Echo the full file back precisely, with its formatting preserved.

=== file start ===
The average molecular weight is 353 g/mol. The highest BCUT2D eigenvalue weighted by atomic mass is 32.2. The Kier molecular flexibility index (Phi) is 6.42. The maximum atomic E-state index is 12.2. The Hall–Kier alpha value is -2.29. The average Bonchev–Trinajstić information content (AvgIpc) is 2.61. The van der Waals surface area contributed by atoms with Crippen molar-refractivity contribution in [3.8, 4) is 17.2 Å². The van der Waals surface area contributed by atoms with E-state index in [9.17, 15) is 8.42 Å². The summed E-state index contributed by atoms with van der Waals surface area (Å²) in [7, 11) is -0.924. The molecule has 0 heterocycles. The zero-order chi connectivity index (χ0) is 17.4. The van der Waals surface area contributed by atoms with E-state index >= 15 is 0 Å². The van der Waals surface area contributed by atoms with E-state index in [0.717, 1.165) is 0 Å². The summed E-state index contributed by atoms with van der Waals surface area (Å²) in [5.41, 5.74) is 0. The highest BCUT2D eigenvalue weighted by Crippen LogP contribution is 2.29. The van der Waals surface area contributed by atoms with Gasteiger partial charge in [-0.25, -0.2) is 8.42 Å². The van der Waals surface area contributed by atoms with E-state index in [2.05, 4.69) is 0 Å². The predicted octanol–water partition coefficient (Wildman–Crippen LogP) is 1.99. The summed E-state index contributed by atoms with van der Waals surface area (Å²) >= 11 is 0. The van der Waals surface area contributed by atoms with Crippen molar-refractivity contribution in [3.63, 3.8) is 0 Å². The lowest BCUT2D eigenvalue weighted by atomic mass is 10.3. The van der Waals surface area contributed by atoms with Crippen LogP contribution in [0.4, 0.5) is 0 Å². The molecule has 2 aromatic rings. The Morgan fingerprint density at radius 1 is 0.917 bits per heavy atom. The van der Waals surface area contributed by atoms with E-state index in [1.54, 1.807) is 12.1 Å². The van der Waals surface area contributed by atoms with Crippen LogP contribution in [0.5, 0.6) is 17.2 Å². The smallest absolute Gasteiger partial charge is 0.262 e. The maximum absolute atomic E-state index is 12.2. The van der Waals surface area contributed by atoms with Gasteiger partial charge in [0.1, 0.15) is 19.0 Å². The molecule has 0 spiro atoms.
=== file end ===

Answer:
The average molecular weight is 353 g/mol. The highest BCUT2D eigenvalue weighted by atomic mass is 32.2. The Kier molecular flexibility index (Phi) is 6.42. The maximum atomic E-state index is 12.2. The Hall–Kier alpha value is -2.29. The average Bonchev–Trinajstić information content (AvgIpc) is 2.61. The van der Waals surface area contributed by atoms with Crippen molar-refractivity contribution in [3.8, 4) is 17.2 Å². The van der Waals surface area contributed by atoms with E-state index in [9.17, 15) is 8.42 Å². The summed E-state index contributed by atoms with van der Waals surface area (Å²) in [7, 11) is -0.924. The molecule has 0 heterocycles. The zero-order chi connectivity index (χ0) is 17.4. The van der Waals surface area contributed by atoms with E-state index >= 15 is 0 Å². The van der Waals surface area contributed by atoms with E-state index in [0.717, 1.165) is 0 Å². The summed E-state index contributed by atoms with van der Waals surface area (Å²) in [5.41, 5.74) is 0. The highest BCUT2D eigenvalue weighted by Crippen LogP contribution is 2.29. The van der Waals surface area contributed by atoms with Gasteiger partial charge in [-0.25, -0.2) is 8.42 Å². The van der Waals surface area contributed by atoms with E-state index in [2.05, 4.69) is 0 Å². The predicted octanol–water partition coefficient (Wildman–Crippen LogP) is 1.99. The summed E-state index contributed by atoms with van der Waals surface area (Å²) >= 11 is 0. The van der Waals surface area contributed by atoms with Crippen molar-refractivity contribution in [3.63, 3.8) is 0 Å². The lowest BCUT2D eigenvalue weighted by atomic mass is 10.3. The van der Waals surface area contributed by atoms with Crippen LogP contribution in [0.4, 0.5) is 0 Å². The molecule has 2 aromatic rings. The Morgan fingerprint density at radius 1 is 0.917 bits per heavy atom. The van der Waals surface area contributed by atoms with E-state index in [1.54, 1.807) is 12.1 Å². The van der Waals surface area contributed by atoms with Crippen LogP contribution in [0.5, 0.6) is 17.2 Å². The smallest absolute Gasteiger partial charge is 0.262 e. The maximum absolute atomic E-state index is 12.2. The van der Waals surface area contributed by atoms with Gasteiger partial charge in [0.1, 0.15) is 19.0 Å². The molecule has 0 spiro atoms.